The Unintended Consequences of #MeToo: Evidence from Research Collaborations & The Evolution of Sexual Harassment Policies Around #MeToo
AbstractHow did #MeToo alter the cost of collaboration between women and men? I show junior female academics start fewer projects after #MeToo. A decrease in collaborations with new male co-authors at the same institution largely explains the decline in projects. The decline in collaborations is concentrated in universities where both sexual harassment policies are more ambiguous (i.e., broader), and the number of public incidents (salience of sexual harassment accusations) is high. This is consistent with men managing a higher perceived risk of sexual harassment accusations as a potential explanation for the decrease in collaborations. Overall, #MeToo appears to bring unintended consequences that impact the career opportunities of junior women.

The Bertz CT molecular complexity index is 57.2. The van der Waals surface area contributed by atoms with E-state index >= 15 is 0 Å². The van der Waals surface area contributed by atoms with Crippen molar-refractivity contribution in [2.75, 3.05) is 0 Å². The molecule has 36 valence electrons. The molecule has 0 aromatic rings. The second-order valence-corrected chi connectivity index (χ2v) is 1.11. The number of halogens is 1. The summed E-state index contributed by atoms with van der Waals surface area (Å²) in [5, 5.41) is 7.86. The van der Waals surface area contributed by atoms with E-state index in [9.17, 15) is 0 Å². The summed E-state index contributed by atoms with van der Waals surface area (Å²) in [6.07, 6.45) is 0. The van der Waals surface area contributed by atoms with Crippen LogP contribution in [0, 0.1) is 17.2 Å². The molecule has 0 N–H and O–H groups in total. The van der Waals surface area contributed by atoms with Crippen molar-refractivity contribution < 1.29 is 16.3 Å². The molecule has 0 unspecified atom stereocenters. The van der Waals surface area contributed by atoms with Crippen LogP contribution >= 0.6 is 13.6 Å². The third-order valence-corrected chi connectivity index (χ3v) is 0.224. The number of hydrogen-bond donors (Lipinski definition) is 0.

I also examine how universities adapted the specificity of their sexual harassment policies post #MeToo. My findings reveal that universities made their policies more specific after #MeToo. This shift was more pronounced in private universities, particularly those with publicized cases or leaders from male-dominated academic fields. Notably, increased policy clarity correlated with the recruitment of more junior female faculty, especially in environments with predominantly male senior faculty.